I have reason to celebrate. The other day I spotted a handsome new bread at the Union Square Greenmarket. Bread is one of my vices. So is greenmarket shopping. But the two don’t always go together. Despite many stalls selling loaves, it’s not easy to find a good bread there. Under-proofed, over-priced, under-baked, and more-often-than-not leaden, the breads (and baked goods) are not the highlight of the market. For good, solid, flavorful loaves I’ve been limited to the consistently well-made, hand-formed loaves of Our Daily Bread. They aren’t there on Mondays, so to start my week I usually purchase the fresh, crusty loaves from the focaccia lady—I can’t recall the name of her bakery—who blesses you as she makes change.
But a couple of weeks ago I spotted a new bread case installed alongside the bags of freshly milled grains lined up at attention at the Cayuga Pure Organics stall. The case was filled with deep, dark, whole-grain, hearth-baked loaves with the distinctive flour rings that evidence banneton (French bread basket) proofing. I was intrigued. I liked the way it looked. And I liked that they only had one bread for sale. It showed commitment. Integrity, perhaps. I asked for a boule, forked over a shocking $8 for it, and brought it back to my office. Unable to wait until I got home, I cut into the bread at my desk. The dark crumb, studded with sprouted grain, was heavy with flavor but delicate to the bite. The crust was well formed. The bread was excellent. It stayed fresh for almost a week. I made egg salad sandwiches, I toasted it and spread it with sweet butter and homemade jam. I was very excited.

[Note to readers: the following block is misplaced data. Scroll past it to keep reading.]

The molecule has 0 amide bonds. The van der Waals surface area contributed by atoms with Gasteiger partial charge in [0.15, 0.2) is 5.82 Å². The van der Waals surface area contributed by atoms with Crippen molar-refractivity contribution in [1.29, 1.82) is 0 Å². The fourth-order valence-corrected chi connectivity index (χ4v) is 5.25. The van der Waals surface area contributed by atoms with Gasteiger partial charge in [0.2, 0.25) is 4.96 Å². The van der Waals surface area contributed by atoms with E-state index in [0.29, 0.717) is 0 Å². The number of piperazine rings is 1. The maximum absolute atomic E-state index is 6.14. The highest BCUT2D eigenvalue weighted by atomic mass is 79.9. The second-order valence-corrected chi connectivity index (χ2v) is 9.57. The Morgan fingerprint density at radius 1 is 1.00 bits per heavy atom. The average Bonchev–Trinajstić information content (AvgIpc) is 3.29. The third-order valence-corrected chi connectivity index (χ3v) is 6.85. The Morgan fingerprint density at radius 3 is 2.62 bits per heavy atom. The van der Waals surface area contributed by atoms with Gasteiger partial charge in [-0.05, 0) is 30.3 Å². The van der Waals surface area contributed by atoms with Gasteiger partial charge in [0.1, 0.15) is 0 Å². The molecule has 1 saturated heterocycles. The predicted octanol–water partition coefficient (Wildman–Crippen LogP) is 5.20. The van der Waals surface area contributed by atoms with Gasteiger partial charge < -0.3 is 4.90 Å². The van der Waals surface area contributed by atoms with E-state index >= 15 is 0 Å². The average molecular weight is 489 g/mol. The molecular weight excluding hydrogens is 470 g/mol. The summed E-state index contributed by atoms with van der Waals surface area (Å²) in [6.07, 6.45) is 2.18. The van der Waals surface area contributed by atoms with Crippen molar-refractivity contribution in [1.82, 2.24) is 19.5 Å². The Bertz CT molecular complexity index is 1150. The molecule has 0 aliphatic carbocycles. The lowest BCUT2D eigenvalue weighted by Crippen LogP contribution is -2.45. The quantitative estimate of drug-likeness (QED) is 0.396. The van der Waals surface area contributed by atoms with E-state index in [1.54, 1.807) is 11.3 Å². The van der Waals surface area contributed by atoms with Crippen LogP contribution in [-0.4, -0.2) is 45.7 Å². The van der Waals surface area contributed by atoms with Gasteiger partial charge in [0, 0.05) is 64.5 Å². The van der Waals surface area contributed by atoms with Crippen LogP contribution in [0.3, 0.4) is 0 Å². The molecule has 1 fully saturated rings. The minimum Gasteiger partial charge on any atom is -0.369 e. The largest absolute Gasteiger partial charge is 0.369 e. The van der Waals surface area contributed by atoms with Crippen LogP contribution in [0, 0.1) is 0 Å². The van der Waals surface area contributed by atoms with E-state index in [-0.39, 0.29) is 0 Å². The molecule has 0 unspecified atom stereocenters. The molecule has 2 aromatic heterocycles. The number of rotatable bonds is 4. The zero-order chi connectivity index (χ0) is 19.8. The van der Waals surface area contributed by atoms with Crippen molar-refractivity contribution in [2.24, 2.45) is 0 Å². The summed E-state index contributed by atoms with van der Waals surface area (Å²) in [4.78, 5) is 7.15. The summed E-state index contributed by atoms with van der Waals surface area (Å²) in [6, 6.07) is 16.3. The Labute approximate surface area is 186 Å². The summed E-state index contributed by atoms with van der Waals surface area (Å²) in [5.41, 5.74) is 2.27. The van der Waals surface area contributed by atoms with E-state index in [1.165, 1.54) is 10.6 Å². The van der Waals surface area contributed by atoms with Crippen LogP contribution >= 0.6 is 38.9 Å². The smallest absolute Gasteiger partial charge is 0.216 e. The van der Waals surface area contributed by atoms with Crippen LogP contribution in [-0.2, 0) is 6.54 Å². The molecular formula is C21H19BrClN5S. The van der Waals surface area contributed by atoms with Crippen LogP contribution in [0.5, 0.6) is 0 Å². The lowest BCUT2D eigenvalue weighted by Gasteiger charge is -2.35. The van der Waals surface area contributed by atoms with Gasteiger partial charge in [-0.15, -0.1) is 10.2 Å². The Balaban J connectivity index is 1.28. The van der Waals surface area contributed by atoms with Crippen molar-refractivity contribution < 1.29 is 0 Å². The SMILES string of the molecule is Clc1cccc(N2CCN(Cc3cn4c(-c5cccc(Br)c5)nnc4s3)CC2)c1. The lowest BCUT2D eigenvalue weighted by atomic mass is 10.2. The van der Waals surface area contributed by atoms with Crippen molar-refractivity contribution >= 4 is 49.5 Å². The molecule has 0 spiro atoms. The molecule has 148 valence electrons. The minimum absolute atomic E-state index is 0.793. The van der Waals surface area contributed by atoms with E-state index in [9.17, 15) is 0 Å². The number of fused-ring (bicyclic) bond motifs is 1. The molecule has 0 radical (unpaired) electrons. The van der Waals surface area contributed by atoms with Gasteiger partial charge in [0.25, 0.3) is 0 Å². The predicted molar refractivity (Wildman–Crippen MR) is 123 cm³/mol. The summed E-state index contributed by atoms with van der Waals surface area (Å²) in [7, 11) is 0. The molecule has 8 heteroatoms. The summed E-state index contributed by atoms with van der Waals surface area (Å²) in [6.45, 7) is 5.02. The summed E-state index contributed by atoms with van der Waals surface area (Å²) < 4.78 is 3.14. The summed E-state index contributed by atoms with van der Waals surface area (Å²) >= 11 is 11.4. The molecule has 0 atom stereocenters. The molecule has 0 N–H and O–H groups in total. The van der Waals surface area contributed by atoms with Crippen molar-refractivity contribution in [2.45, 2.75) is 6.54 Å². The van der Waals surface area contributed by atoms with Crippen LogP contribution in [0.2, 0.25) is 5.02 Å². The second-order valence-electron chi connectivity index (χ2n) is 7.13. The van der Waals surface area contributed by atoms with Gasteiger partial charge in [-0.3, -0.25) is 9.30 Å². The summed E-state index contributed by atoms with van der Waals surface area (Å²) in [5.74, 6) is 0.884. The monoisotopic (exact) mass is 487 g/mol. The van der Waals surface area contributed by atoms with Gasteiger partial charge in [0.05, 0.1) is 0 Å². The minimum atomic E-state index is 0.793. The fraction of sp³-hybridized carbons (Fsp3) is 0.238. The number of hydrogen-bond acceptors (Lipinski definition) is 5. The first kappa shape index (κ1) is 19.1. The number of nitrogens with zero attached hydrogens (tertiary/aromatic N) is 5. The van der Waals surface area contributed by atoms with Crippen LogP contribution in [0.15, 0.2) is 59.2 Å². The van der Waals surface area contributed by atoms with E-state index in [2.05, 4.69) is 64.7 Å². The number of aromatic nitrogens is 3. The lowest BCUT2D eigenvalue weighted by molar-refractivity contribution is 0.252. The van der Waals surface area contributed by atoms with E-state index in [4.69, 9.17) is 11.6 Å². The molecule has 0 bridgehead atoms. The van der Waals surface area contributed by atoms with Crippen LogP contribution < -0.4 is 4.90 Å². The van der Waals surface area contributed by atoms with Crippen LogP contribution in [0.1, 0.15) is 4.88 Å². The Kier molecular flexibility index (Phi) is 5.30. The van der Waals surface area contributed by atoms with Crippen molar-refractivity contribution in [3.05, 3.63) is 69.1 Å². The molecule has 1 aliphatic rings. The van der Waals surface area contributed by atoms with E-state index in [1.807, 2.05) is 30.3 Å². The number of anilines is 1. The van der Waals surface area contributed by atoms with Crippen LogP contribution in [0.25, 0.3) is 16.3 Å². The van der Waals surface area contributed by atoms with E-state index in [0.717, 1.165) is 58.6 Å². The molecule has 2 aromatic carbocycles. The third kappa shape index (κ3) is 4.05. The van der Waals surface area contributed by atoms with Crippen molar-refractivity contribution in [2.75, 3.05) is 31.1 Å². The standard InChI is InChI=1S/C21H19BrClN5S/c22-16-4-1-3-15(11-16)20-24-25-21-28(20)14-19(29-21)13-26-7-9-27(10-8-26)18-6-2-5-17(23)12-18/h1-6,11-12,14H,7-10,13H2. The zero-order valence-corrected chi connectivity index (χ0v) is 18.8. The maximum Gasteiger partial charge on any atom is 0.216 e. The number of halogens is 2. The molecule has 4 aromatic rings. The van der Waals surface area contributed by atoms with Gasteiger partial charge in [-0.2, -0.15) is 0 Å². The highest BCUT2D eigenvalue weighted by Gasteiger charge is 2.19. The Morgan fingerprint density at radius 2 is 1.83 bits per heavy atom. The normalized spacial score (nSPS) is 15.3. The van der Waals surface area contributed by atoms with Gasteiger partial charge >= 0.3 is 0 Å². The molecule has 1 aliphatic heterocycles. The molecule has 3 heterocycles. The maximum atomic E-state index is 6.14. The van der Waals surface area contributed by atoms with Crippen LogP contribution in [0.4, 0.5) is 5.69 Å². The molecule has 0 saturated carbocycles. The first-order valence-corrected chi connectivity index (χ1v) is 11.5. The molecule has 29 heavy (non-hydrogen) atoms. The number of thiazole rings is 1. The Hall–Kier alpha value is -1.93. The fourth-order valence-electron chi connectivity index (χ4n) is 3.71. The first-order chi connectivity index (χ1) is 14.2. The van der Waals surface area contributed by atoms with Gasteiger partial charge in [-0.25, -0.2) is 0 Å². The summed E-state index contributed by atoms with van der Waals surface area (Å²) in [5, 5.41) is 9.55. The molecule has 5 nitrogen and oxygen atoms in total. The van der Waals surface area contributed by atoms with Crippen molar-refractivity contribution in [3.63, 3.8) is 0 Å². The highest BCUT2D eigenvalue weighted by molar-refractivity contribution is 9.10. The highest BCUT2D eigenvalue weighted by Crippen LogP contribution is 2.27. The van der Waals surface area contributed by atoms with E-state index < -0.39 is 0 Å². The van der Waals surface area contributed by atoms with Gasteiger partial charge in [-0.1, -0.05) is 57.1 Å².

The following Wednesday I approached the stall for another loaf. I learned the mill had only been making the bread for a few weeks. They were very happy with how it was going. Me, too, I said.